If you’ve ever struggled to maintain calm while watching your toddler meltdown, you might have an inkling of the anxiety caused by the aggressive outbursts of children with high-functioning autism.
This article will look at the link between high-functioning autism and aggression and discuss solutions to make life easier for all involved.
Autism and Aggressive Outbursts
Autism spectrum disorder (ASD) is a neurodevelopmental disorder characterized by social and communication deficits and repetitive behaviors. Although people with ASD can be high-functioning, many still experience significant challenges in daily life.
High-functioning autism is not a medical term, but it has been used to describe people with autism who can speak, read, write and manage basic life skills. However, these people may still have difficulty with social interaction and communication.
In the past, children and adults with high-functioning autism were diagnosed as having Asperger’s syndrome, but recently this condition has been organized under the autism umbrella.
This means that those children and adults with Asperger’s or high-functioning autism are now medically categorized as having ASD Level 1.
Some people with high-functioning autism can become aggressive, especially if they feel overwhelmed or frustrated. This can be a problem in school or work settings where there is a lot of social interaction. It can also be a problem in relationships.
Interestingly, while neurotypical boys tend to exhibit more instances of aggression than neurotypical girls, this is not the case for children with ASD. As it turns out, boys and girls on the spectrum are equally prone to aggressive behaviors.
Let’s look at the forms of aggression often experienced by children and families affected by high-functioning autism.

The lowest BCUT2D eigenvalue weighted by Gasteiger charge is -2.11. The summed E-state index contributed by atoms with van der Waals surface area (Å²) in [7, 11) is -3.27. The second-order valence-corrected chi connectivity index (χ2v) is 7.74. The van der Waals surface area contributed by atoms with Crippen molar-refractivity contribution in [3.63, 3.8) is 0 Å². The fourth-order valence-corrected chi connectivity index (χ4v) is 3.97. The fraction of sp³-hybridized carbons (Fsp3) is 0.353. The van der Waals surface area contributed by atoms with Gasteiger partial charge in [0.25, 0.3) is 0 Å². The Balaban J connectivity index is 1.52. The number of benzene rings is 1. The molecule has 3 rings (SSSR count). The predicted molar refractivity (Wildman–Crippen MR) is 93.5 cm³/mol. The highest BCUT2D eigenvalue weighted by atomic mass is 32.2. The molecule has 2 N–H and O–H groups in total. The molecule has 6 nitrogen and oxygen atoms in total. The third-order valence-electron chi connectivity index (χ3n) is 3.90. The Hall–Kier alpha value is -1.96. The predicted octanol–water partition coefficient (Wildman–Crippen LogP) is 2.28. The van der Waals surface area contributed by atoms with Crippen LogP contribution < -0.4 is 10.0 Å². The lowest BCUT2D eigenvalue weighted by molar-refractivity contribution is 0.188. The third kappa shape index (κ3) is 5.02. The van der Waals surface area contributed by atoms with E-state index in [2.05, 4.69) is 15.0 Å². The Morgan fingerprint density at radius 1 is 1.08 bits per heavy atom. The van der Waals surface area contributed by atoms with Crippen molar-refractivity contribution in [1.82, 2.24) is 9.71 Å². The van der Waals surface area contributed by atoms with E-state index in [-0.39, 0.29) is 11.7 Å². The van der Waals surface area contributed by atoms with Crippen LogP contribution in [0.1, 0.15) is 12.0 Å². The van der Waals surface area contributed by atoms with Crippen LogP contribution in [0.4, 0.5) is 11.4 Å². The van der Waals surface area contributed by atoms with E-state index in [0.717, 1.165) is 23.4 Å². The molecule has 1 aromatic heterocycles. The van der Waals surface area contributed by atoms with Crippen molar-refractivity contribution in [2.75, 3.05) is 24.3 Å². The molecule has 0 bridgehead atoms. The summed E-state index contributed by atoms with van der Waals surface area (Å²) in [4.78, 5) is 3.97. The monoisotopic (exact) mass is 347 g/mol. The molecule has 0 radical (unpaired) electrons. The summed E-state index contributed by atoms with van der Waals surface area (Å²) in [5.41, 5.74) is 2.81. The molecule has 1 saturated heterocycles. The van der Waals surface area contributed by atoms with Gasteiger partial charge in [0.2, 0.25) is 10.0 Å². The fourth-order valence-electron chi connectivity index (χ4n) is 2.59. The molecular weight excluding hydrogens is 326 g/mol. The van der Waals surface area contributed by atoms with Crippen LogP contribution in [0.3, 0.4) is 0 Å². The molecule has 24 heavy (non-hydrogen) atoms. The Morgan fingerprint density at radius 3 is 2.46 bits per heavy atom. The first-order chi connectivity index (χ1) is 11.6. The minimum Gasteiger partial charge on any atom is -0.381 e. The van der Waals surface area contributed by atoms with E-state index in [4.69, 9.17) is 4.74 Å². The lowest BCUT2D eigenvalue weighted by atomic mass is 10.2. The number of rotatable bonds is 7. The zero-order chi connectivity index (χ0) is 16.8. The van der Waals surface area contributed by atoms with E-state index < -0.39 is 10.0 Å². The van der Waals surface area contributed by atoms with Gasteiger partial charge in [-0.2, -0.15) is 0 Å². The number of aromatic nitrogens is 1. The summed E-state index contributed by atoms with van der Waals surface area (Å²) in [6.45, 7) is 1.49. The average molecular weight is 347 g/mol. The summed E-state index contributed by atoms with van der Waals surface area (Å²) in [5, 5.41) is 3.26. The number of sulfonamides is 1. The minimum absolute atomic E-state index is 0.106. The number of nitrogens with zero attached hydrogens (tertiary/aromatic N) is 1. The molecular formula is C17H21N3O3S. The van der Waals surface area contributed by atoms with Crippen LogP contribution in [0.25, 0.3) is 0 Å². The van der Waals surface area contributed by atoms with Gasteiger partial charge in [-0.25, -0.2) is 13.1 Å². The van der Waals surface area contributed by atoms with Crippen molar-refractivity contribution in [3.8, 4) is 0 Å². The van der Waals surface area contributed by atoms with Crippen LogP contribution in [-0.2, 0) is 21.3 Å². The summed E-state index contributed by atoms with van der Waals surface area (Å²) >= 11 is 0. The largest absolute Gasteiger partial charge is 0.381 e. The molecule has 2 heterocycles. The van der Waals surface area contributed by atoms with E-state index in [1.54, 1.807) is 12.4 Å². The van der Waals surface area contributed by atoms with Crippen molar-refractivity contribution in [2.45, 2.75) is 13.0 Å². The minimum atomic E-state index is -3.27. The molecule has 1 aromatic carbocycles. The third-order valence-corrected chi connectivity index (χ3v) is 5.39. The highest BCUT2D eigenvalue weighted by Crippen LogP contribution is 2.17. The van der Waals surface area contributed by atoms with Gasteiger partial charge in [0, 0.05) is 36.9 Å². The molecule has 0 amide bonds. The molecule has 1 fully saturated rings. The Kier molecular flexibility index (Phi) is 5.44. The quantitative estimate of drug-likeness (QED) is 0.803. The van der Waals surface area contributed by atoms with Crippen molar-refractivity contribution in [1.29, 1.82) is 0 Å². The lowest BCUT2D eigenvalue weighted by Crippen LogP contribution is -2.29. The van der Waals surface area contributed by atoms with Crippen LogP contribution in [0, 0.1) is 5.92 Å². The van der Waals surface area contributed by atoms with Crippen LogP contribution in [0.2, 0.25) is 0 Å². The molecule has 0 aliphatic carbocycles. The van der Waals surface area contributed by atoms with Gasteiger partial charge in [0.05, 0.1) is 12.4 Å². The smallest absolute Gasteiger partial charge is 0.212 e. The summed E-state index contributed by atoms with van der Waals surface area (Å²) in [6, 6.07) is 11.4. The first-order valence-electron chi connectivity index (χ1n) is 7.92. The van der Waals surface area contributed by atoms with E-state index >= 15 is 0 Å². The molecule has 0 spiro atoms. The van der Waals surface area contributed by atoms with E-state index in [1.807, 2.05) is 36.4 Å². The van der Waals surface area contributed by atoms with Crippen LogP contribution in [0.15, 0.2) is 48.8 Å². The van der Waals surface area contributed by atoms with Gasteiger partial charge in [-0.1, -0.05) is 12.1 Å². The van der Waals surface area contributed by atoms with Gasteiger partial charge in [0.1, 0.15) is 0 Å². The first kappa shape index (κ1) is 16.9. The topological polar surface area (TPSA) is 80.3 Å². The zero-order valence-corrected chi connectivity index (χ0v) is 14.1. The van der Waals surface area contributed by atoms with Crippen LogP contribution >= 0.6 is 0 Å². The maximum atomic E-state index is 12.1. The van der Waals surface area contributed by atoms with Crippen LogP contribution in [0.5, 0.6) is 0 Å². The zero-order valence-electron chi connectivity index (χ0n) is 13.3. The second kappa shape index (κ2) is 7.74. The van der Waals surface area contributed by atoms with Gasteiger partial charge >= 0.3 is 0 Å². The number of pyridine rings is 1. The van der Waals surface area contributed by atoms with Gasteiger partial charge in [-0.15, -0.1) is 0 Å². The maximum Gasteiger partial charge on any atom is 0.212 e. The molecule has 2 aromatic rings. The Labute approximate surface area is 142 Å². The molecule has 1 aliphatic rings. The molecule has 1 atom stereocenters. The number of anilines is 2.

Forms of Aggression
Children with autism can exhibit aggression in many ways. It is important to remember that if you have a child with autism, they do not mean to be harmful to themselves or others; they simply don’t know how to express themselves more productively when they are overwhelmed or anxious.
In other words, they lack the strategies and tools to identify why they are feeling the way they are and how to channel those feelings more appropriately. When overwhelmed, children with autism can express aggression in three ways:
- Physical aggression: This can manifest as biting, hitting, kicking, or destroying property. It can also manifest as self-harm, such as hitting themselves or head-banging. Other signs of physical aggression are the destruction of property.
- Verbal aggression: Yelling, screaming, or swearing.
- Social aggression: Excluding others, spreading rumors, or making mean comments.
These aggressive outbursts can negatively affect the lives of the person or child diagnosed with autism and their families. Children on the spectrum with unmanaged aggressive outbursts are at risk for the following:
- Increased risk of being a victim or perpetrator of violence
- Poor mental and physical health
- Difficulty sustaining friendships and relationships
- Decreased educational and social support
- Lower educational attainment and employment prospects
- Decreased quality of life
Aggressive outbursts don’t just take a toll on the child themselves, but they can often have a traumatic effect on family and caregivers.
Parents of children with high-functioning autism report higher levels of stress, anxiety, and depression than parents of typically developing children. They also report more difficulty in managing their child’s behavior.
In addition, there is a social stigma attached to parents of children on the spectrum. When aggressive behavior of children with ASD is witnessed by family, friends, or other parents, judgment often ensues as parenting skills are questioned.
It is not uncommon for parents and caregivers of children on the spectrum to feel socially isolated and excluded, which can lead to shame and depression.
So, this all begs the question – why are these outbursts occurring? The “why” is a critical word in that sentence, as most parents of children with autism will tell you.
Many children with autism have difficulty communicating, which can often lead to frustration and aggression. However, some children with autism can communicate effectively but may use aggression to get their message across.